Adverse drug reactions and drug interactions are common in renal failure. Since most drugs and drug breakdown products are excreted via the kidneys, even partial loss of kidney function alters the response to a given dose. Kidney disease may change not only drug elimination, but also drug absorption and distribution throughout the body. One such effect often observed is diminished protein binding of drugs in the plasma, owing to low serum albumin level, thereby increasing the concentration of free drugs in the blood. The amount of free drug in the blood is responsible for the drug's effects. If you take a given dose of drug, the extent to which the drug gets bound to your serum albumin will have a major effect on your response: The less drug that gets bound to albumin, the greater the drug's effect on your body. Thus a lower dose of the drug may be better for you.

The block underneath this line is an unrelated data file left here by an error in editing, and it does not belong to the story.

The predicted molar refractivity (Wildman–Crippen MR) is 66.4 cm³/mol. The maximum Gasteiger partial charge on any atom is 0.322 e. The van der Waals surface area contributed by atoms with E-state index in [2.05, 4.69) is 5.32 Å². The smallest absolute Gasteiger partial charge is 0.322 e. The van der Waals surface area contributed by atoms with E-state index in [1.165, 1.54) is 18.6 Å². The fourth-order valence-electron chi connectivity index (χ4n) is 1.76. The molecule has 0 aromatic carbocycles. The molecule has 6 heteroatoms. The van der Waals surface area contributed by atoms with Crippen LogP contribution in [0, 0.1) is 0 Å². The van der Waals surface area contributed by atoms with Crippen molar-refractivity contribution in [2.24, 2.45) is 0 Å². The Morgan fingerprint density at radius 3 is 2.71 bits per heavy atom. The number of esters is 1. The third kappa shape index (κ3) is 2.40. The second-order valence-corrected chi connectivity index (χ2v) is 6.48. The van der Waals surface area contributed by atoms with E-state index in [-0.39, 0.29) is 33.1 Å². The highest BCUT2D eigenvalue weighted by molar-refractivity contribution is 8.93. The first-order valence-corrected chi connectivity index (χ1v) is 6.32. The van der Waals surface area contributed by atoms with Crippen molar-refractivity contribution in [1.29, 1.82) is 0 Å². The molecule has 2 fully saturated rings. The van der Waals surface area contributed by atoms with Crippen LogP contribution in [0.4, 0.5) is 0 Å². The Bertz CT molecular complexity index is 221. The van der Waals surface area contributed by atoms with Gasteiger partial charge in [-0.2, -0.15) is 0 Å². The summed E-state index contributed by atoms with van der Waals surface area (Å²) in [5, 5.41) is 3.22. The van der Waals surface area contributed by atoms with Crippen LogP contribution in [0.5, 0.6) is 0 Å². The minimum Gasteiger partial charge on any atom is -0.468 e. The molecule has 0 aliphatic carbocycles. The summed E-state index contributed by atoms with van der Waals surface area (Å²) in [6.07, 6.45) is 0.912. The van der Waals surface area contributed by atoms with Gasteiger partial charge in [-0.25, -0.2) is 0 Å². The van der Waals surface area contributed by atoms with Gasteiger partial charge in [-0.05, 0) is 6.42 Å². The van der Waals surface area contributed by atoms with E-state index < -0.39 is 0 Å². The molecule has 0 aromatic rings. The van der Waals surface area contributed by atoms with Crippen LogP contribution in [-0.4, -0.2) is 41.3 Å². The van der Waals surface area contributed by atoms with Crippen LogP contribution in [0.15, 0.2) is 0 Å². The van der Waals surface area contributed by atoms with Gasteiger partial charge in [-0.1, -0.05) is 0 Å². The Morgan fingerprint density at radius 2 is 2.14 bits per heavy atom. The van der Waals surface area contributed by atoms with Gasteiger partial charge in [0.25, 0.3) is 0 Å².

In other cases, a metabolic product of the administered drug is responsible for its effects. One such example is meperidine (Demerol), which is converted to normeperidine, the metabolite that combats pain; Demerol itself does not combat pain. But normeperidine can accumulate in patients with renal failure and result in seizures.
Patients with kidney failure should avoid using, if possible, two classes of drugs: nonsteroidal anti-inflammatory drugs (NSAIDs), and steroids.
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